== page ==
op Wales Theatre.—The unfavonrul.l. weather of last evening was the cause of a very iimitotl attendance at this place of entertainment. This did not seem, however, to have an unfavourable effect upon the performance, for they went through their parts with as much spirit as if the house had been crowded. The drama of “ Susan Hopley, or the Adventures of a Servant Girl,” was repeated. With the incidents of this piece our readers are familiar. The characters were vfe\\ sustained throughout, and in two of the acts s t cc tral illusions were introduced. A laughable local sketch of a haunted room in the Q.C.E. concluded the evening’s entertainment. In this piece a number of gliosis were introduced, including those of Taglioni and Fanny Ellsler, whose countenances bore a striking resemblance to the pretty faces of Miss Maggie Griffiths and Miss Julia Corcoran. The difficulties which at first prevented a successful exhibition of the spectral illusion known as “ Pepper’s Ghost” have been altogether overcome, and the managers arc justified in terming it a complete success. The effects produced are indeed remarkable. To see spectral and unearthly figures suddenly Income visible, having the appearance of living and intelligent beings, and yet impalpable to touch, and then vanishing in the same mysterious manner in which they came, would be startling and horrifying under other circumstances. Butin this case it is pleasing to know that you are only looking upon a singular and clever optical illusion.

At the Theatre Eoyal, last evening. Bulwtr’s famous play of “ The Lady of Lyons” was again presented with perfect success. The piece is too well known to all play-goers to need explanation. Miss Juno as Pauline received all the applause awarded to her on the previous evening, wh cn she made her debut before the Auckland public. Mr. Tom Fawcett as Melnotte, and Mr. Dunn as Dumas, acted their parts with their accustomed ability, and did not fail to elicit the applause of the audience, as the call befote the curtain, in conjunction with Miss Juno, nt the close of the piece, fully testified. The afterpiece was a triumphant success for Miss Juno, who took the pan of “ The Bonnie Fishwife,” as was the title of the piece. The broad Scotch accent imported into the character was very cleverly done, aud was fully appreciated by the North of the Tweed men who happened to be amongst the audience. Her portraiture of the Scotch fish-girl was very life-like, and given in a most acceptable aud unassuming The piece, as is well known, sets forth the folly of kite by proxy, and the failure of a father to name thj* partner of his son’s life, whatever have been his wishes on the subject, that love will find an outlet was fully testified by the hero of the piece, which was very cleverly taken by Mr. Tom Fawcett. The audience loudly applauded this gentleman in his rendering of the character. The other parts were well sustained. Mr. G. Fawcett and Miss Dunn did not make their appearance last evening, being set down for a holiday on the arrival of the justly celebrated tragedienne Miss Juno. To-night the famous play of “ The Elixir of Youth," and the capital rendering of “ Cinderella,” will bo given.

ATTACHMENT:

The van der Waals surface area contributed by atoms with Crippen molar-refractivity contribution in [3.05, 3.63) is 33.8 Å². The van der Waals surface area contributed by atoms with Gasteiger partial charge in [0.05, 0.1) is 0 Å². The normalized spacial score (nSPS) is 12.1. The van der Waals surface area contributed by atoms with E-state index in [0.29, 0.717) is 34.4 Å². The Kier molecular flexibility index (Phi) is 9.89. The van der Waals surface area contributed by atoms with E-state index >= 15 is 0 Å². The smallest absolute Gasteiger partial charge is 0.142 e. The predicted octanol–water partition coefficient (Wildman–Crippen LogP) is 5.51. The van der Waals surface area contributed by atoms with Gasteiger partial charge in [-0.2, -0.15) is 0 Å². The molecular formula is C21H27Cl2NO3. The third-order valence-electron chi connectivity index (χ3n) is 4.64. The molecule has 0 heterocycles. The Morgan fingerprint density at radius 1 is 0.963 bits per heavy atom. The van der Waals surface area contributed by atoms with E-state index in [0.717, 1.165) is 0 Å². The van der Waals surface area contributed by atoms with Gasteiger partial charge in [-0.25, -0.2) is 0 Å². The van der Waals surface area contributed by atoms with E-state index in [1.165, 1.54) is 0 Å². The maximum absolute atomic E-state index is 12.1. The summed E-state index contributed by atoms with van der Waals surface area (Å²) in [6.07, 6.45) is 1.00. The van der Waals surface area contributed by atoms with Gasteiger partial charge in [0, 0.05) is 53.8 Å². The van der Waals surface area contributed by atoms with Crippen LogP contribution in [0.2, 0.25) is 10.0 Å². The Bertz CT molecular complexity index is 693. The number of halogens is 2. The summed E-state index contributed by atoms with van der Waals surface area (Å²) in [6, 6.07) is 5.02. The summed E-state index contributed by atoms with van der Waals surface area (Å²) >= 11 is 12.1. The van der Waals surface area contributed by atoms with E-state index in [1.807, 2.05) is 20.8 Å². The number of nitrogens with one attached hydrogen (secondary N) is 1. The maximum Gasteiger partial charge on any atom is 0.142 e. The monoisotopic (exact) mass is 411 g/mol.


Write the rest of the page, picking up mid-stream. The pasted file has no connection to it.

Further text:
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https://paperspast.natlib.govt.nz/newspapers/NZ18641008.2.17

Bibliographic details

THE GOVERNMENT GAZETTE., New Zealander, Volume XXI, Issue 2244, 8 October 1864

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THE GOVERNMENT GAZETTE. New Zealander, Volume XXI, Issue 2244, 8 October 1864